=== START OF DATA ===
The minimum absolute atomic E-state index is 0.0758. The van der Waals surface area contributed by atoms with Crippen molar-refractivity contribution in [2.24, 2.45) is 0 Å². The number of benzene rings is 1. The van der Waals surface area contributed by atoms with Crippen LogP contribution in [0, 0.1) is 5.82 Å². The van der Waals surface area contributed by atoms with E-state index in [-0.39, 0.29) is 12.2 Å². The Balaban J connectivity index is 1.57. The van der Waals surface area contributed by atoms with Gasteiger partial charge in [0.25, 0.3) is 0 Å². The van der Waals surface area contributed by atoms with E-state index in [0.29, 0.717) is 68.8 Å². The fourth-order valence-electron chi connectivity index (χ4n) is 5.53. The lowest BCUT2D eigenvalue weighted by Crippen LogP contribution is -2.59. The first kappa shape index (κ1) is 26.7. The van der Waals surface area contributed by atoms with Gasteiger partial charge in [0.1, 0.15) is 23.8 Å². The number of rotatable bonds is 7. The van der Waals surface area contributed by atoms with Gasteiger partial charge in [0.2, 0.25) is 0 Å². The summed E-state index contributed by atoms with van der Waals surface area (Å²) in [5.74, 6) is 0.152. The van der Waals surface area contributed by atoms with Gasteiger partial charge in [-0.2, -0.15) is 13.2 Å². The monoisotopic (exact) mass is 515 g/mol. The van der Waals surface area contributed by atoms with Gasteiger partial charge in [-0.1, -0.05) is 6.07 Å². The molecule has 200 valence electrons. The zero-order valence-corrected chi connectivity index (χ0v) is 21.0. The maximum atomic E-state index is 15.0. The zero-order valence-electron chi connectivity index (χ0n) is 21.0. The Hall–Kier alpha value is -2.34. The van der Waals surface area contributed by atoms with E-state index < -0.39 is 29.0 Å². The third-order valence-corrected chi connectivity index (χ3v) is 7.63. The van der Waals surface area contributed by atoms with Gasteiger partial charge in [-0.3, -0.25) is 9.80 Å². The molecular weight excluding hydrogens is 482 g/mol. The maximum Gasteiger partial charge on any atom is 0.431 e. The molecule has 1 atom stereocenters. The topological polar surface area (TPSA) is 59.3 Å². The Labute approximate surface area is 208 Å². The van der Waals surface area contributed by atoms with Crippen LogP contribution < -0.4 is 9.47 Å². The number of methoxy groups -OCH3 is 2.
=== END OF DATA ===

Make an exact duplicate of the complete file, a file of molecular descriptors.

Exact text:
The minimum absolute atomic E-state index is 0.0758. The van der Waals surface area contributed by atoms with Crippen molar-refractivity contribution in [2.24, 2.45) is 0 Å². The number of benzene rings is 1. The van der Waals surface area contributed by atoms with Crippen LogP contribution in [0, 0.1) is 5.82 Å². The van der Waals surface area contributed by atoms with E-state index in [-0.39, 0.29) is 12.2 Å². The Balaban J connectivity index is 1.57. The van der Waals surface area contributed by atoms with Gasteiger partial charge in [0.25, 0.3) is 0 Å². The van der Waals surface area contributed by atoms with E-state index in [0.29, 0.717) is 68.8 Å². The fourth-order valence-electron chi connectivity index (χ4n) is 5.53. The lowest BCUT2D eigenvalue weighted by Crippen LogP contribution is -2.59. The first kappa shape index (κ1) is 26.7. The van der Waals surface area contributed by atoms with Gasteiger partial charge in [0.1, 0.15) is 23.8 Å². The number of rotatable bonds is 7. The van der Waals surface area contributed by atoms with Gasteiger partial charge in [0.2, 0.25) is 0 Å². The summed E-state index contributed by atoms with van der Waals surface area (Å²) in [5.74, 6) is 0.152. The van der Waals surface area contributed by atoms with Gasteiger partial charge in [-0.2, -0.15) is 13.2 Å². The monoisotopic (exact) mass is 515 g/mol. The van der Waals surface area contributed by atoms with Gasteiger partial charge in [-0.1, -0.05) is 6.07 Å². The molecule has 200 valence electrons. The zero-order valence-corrected chi connectivity index (χ0v) is 21.0. The maximum atomic E-state index is 15.0. The zero-order valence-electron chi connectivity index (χ0n) is 21.0. The Hall–Kier alpha value is -2.34. The van der Waals surface area contributed by atoms with E-state index < -0.39 is 29.0 Å². The third-order valence-corrected chi connectivity index (χ3v) is 7.63. The van der Waals surface area contributed by atoms with Gasteiger partial charge in [-0.3, -0.25) is 9.80 Å². The molecular weight excluding hydrogens is 482 g/mol. The maximum Gasteiger partial charge on any atom is 0.431 e. The molecule has 1 atom stereocenters. The topological polar surface area (TPSA) is 59.3 Å². The Labute approximate surface area is 208 Å². The van der Waals surface area contributed by atoms with Crippen LogP contribution < -0.4 is 9.47 Å². The number of methoxy groups -OCH3 is 2.